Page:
# What is the inverse function for f(x) = 3*ln (2x-1) + 5.

Asked on by ryanomar

justaguide | College Teacher | (Level 2) Distinguished Educator

Posted on

The function f(x) = 3*ln (2x - 1) + 5

let y = f(x)

=> y = 3*ln (2x - 1) + 5

=> y - 5 = 3*ln (2x - 1)

=> (y - 5)/3 = ln (2x - 1)

=> 2x - 1 = e^[(y - 5)/3]

=> 2x = e^[(y - 5)/3] + 1

=> x = (e^[(y - 5)/3] + 1)/2

interchange x and y

=> y = (e^[(x - 5)/3] + 1)/2

The inverse of f(x) is f^-1(x) = (e^[(x - 5)/3] + 1)/2

hala718 | High School Teacher | (Level 1) Educator Emeritus

Posted on

f(x) = 3*ln (2x-1) + 5

We need to find the inverse function f^-1 (x).

let y= 3*ln (2x-1) + 5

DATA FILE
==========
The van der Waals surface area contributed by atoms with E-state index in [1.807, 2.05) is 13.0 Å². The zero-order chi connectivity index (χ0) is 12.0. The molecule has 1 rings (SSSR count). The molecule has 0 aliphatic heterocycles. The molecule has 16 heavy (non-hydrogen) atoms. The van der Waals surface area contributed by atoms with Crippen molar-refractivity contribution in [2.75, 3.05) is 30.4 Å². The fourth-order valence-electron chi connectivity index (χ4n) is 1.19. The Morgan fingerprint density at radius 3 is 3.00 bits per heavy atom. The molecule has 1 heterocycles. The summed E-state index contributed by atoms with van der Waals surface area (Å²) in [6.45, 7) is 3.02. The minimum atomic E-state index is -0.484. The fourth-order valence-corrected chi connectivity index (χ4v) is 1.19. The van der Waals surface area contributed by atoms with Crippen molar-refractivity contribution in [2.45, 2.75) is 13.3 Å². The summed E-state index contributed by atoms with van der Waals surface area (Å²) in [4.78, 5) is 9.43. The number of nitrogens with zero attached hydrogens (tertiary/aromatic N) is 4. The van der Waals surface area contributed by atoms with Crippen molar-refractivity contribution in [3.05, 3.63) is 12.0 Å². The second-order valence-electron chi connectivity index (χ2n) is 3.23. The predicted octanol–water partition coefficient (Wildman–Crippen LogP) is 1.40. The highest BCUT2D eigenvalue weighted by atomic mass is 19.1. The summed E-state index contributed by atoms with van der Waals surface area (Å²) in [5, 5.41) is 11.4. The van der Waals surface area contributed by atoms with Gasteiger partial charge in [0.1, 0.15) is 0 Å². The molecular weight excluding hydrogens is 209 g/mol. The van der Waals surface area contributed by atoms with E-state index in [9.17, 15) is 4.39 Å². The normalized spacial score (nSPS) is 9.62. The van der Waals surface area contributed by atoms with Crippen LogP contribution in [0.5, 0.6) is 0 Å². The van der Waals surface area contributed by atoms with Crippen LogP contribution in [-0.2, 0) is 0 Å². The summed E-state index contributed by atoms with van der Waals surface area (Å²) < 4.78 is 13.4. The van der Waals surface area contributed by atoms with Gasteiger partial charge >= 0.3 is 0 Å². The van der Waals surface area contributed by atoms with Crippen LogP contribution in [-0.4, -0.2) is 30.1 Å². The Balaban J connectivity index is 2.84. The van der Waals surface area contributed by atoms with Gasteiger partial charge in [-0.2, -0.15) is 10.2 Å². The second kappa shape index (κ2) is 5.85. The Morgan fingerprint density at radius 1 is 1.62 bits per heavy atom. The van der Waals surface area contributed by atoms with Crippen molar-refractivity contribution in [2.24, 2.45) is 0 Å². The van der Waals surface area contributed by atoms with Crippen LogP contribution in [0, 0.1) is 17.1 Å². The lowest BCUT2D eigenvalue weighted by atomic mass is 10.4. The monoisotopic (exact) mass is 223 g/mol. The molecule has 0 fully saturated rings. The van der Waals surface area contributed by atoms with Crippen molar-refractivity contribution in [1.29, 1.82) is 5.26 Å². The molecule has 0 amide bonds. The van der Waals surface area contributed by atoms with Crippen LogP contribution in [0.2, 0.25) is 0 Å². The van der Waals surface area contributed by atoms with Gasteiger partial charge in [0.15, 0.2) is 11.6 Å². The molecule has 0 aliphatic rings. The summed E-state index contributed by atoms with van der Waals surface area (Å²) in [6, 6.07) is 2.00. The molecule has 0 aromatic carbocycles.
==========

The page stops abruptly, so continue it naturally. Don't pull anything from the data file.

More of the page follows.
We need to isolate x by itself.

First we will subtract 5 from both sides.

==> y-5 = 3ln (2x-1)

Now we will divide by 3.

==> (y-5)/3 = ln (2x-1)

Now we will rewrite into the exponent form.

==> 2x-1 = e^[(y-5)/3]

Now we will add (1).

==> 2x = e^[(y-5)/3] + 1

Now we will divide by 2.

==> x = { e^[(y-5)/3] + 1 }/ 2

==> f^-1 (x) = { e^[(x-5)/3] + 1 }/ 2

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